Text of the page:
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Joining Threads

In this lesson, you’ll learn how to use the join() method to bring all your threads together before the main thread exits. If you download the sample code, you can get your own copy of 05-join.py:


Sample Code (.zip)

12.9 KB

To learn more, you can also check out the documentation.

00:00 In the previous lesson, we saw how we can add daemon=True to create a thread that will be killed once our main program completes. In this lesson, we’re going to learn about how we can have our main thread wait for other threads to finish before it completes, and this waiting for other threads is what we call join.

00:22 I’m actually going to use the code from the previous lesson, I’m just going to copy all this code into a new file called 05-join,

00:32 and we’re going to make a slight modification here. We’re going to not make this a daemon thread because we don’t want that behavior in this example, and we’re going to add one more function here.

00:44 Before we do that, let’s go ahead and execute this program. I’ve saved the file, now I’m going to drop down into the terminal, 05-join, and we’ll go back.

00:55 We’ve seen this before. t has started, t is sleeping while we’re seeing main ended here,

01:03 and then we have myfunc ended. This is the non-daemonic behavior, if you will. Without the daemon=True we actually get main ended before myfunc ended, and we had t finish.

01:20 We didn’t kill t using the daemon=True flag. So, we’ve taken that away. We have t.start(). But what we want to do here is we want to actually have myfunc ended before main ended. In other words, we want t to finish before our main thread finishes.

01:42 We can do that by adding a function call to .join() here, on t. .join() is going to tell the main thread to wait for t to finish before continuing and finishing the program.

01:59 Let’s clear the screen and run that again.

02:03 We’ve added .join(), now let’s see what happens. We’ve got main started, right here in line 10. We created our thread, we started it, and we called .join().

02:14 Now, once t was started, it dropped up here—we saw myfunc started with realpython— this is coming from the t thread.

02:22 And then it slept—as we saw, we were hanging out there for 10 seconds. And then it printed myfunc ended. This print statement came from t and then we had t.join() called from the main thread, so that told the main thread, “Hey, I want you to wait until t finishes and then join the thread back with the main thread.” So then we see main ended.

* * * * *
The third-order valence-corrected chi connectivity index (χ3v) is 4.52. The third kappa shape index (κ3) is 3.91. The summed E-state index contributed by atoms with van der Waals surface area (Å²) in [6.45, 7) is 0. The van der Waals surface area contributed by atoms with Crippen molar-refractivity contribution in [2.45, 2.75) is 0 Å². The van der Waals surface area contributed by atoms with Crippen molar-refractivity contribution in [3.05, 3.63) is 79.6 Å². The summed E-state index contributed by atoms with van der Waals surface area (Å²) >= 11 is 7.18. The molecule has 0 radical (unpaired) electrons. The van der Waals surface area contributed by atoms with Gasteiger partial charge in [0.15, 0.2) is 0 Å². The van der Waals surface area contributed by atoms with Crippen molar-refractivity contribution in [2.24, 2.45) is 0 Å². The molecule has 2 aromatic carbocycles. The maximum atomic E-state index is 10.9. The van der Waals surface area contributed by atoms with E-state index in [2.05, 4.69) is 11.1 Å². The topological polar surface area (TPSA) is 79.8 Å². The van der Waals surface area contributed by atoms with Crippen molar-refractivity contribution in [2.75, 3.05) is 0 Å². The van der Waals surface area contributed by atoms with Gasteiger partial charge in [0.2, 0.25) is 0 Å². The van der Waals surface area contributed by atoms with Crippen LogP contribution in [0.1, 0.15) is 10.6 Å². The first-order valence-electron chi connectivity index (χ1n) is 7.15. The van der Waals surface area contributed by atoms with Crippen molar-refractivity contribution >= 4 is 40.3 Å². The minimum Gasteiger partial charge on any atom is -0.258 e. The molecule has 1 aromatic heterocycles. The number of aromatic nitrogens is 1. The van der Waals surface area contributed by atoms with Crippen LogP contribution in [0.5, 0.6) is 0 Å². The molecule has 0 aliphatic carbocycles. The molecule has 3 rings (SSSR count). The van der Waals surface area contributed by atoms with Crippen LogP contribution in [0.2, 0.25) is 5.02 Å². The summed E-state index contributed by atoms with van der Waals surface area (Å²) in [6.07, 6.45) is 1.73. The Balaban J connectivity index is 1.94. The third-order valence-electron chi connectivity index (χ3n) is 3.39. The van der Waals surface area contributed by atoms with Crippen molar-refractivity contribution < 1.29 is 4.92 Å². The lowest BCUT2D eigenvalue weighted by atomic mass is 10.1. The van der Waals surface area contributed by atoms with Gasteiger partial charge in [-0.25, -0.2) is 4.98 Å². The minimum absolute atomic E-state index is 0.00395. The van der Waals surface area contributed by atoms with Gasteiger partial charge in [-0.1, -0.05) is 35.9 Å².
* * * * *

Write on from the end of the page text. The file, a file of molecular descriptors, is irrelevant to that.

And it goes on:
02:46 This is basically the same behavior as if we were to just delete these three lines and call myfunc() explicitly with 'realpython'.

03:01 It is bringing more complexity into it, but we’re going to build upon that concept, and I just want you to see how we can use t.join() to have the main thread wait for other threads to finish before finishing itself.

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gnraju24 on July 30, 2020

course is going great till now. thanks for explanation with code

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kiran on Aug. 28, 2020

difference between join() & demon thread?

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Bartosz Zaczyński RP Team on Aug. 31, 2020

Just a side note: it’s not “demon” but a “daemon” thread.

.join() is a method on the threading.Thread class. You can call it from another thread to wait until the other one finishes its execution. It doesn’t matter whether you’re calling .join() on a regular or a daemon thread.

Regular threads running in the background will prevent Python from exiting even after the main thread has finished. On the other hand, daemon threads don’t have such power. They’ll stop abruptly when the main thread is done. For this reason, you should never use resources that require cleanup, such as files, in daemon threads.

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Bin on Feb. 13, 2023

There is a mistake in chapter “Join threads”. time 01:22, I thould be “We didn’t kill t using the Daemon=False flag.” or “We didn’t kill t without the Daemon=True flag.”

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